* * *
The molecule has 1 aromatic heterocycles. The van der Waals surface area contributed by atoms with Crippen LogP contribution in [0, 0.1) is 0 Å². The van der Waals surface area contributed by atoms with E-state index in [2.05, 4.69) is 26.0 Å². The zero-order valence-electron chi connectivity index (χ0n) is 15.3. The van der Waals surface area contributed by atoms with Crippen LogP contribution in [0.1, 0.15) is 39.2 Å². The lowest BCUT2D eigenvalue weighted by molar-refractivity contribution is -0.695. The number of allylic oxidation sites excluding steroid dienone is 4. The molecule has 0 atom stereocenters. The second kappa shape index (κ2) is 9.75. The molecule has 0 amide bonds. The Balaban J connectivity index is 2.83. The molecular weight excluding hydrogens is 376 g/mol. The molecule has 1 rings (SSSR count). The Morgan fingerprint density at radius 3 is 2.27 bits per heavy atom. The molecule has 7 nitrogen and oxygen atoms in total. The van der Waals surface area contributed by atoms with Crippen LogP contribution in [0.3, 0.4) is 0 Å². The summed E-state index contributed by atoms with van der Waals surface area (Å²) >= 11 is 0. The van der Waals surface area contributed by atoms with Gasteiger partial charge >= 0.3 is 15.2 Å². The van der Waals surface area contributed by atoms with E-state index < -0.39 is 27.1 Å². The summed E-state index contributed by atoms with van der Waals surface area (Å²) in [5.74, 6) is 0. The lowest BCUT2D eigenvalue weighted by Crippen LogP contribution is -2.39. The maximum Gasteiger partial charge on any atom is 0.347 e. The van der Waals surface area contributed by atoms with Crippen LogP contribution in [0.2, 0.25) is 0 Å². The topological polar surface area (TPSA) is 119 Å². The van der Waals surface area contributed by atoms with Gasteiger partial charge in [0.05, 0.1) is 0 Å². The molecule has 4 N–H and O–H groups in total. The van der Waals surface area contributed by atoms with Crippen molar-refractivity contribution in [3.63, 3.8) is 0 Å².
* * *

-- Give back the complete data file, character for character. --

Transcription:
The molecule has 1 aromatic heterocycles. The van der Waals surface area contributed by atoms with Crippen LogP contribution in [0, 0.1) is 0 Å². The van der Waals surface area contributed by atoms with E-state index in [2.05, 4.69) is 26.0 Å². The zero-order valence-electron chi connectivity index (χ0n) is 15.3. The van der Waals surface area contributed by atoms with Crippen LogP contribution in [0.1, 0.15) is 39.2 Å². The lowest BCUT2D eigenvalue weighted by molar-refractivity contribution is -0.695. The number of allylic oxidation sites excluding steroid dienone is 4. The molecule has 0 atom stereocenters. The second kappa shape index (κ2) is 9.75. The molecule has 0 amide bonds. The Balaban J connectivity index is 2.83. The molecular weight excluding hydrogens is 376 g/mol. The molecule has 1 rings (SSSR count). The Morgan fingerprint density at radius 3 is 2.27 bits per heavy atom. The molecule has 7 nitrogen and oxygen atoms in total. The van der Waals surface area contributed by atoms with Crippen LogP contribution in [0.3, 0.4) is 0 Å². The summed E-state index contributed by atoms with van der Waals surface area (Å²) >= 11 is 0. The van der Waals surface area contributed by atoms with Gasteiger partial charge >= 0.3 is 15.2 Å². The van der Waals surface area contributed by atoms with E-state index < -0.39 is 27.1 Å². The summed E-state index contributed by atoms with van der Waals surface area (Å²) in [5.74, 6) is 0. The lowest BCUT2D eigenvalue weighted by Crippen LogP contribution is -2.39. The maximum Gasteiger partial charge on any atom is 0.347 e. The van der Waals surface area contributed by atoms with Crippen LogP contribution in [0.2, 0.25) is 0 Å². The topological polar surface area (TPSA) is 119 Å². The van der Waals surface area contributed by atoms with Gasteiger partial charge in [0.05, 0.1) is 0 Å². The molecule has 4 N–H and O–H groups in total. The van der Waals surface area contributed by atoms with Crippen molar-refractivity contribution in [3.63, 3.8) is 0 Å².